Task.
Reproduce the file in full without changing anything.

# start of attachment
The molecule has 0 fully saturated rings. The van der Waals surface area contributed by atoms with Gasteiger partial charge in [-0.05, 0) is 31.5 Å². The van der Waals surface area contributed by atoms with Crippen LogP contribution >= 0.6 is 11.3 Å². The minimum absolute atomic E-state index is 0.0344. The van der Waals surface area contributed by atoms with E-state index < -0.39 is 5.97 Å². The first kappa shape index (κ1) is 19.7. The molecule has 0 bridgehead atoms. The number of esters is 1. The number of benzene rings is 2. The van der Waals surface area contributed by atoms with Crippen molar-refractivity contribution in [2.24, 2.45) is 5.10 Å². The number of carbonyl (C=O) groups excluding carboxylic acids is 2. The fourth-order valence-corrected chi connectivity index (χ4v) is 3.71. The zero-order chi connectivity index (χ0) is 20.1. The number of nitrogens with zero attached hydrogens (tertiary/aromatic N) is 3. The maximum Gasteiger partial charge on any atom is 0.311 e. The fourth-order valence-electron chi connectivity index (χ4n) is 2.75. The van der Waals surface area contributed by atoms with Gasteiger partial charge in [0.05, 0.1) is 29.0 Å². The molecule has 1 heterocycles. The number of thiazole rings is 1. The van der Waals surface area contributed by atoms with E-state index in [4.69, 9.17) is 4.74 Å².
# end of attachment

The molecule has 0 fully saturated rings. The van der Waals surface area contributed by atoms with Gasteiger partial charge in [-0.05, 0) is 31.5 Å². The van der Waals surface area contributed by atoms with Crippen LogP contribution >= 0.6 is 11.3 Å². The minimum absolute atomic E-state index is 0.0344. The van der Waals surface area contributed by atoms with E-state index < -0.39 is 5.97 Å². The first kappa shape index (κ1) is 19.7. The molecule has 0 bridgehead atoms. The number of esters is 1. The number of benzene rings is 2. The van der Waals surface area contributed by atoms with Crippen molar-refractivity contribution in [2.24, 2.45) is 5.10 Å². The number of carbonyl (C=O) groups excluding carboxylic acids is 2. The fourth-order valence-corrected chi connectivity index (χ4v) is 3.71. The zero-order chi connectivity index (χ0) is 20.1. The number of nitrogens with zero attached hydrogens (tertiary/aromatic N) is 3. The maximum Gasteiger partial charge on any atom is 0.311 e. The fourth-order valence-electron chi connectivity index (χ4n) is 2.75. The van der Waals surface area contributed by atoms with Gasteiger partial charge in [0.05, 0.1) is 29.0 Å². The molecule has 1 heterocycles. The number of thiazole rings is 1. The van der Waals surface area contributed by atoms with E-state index in [4.69, 9.17) is 4.74 Å².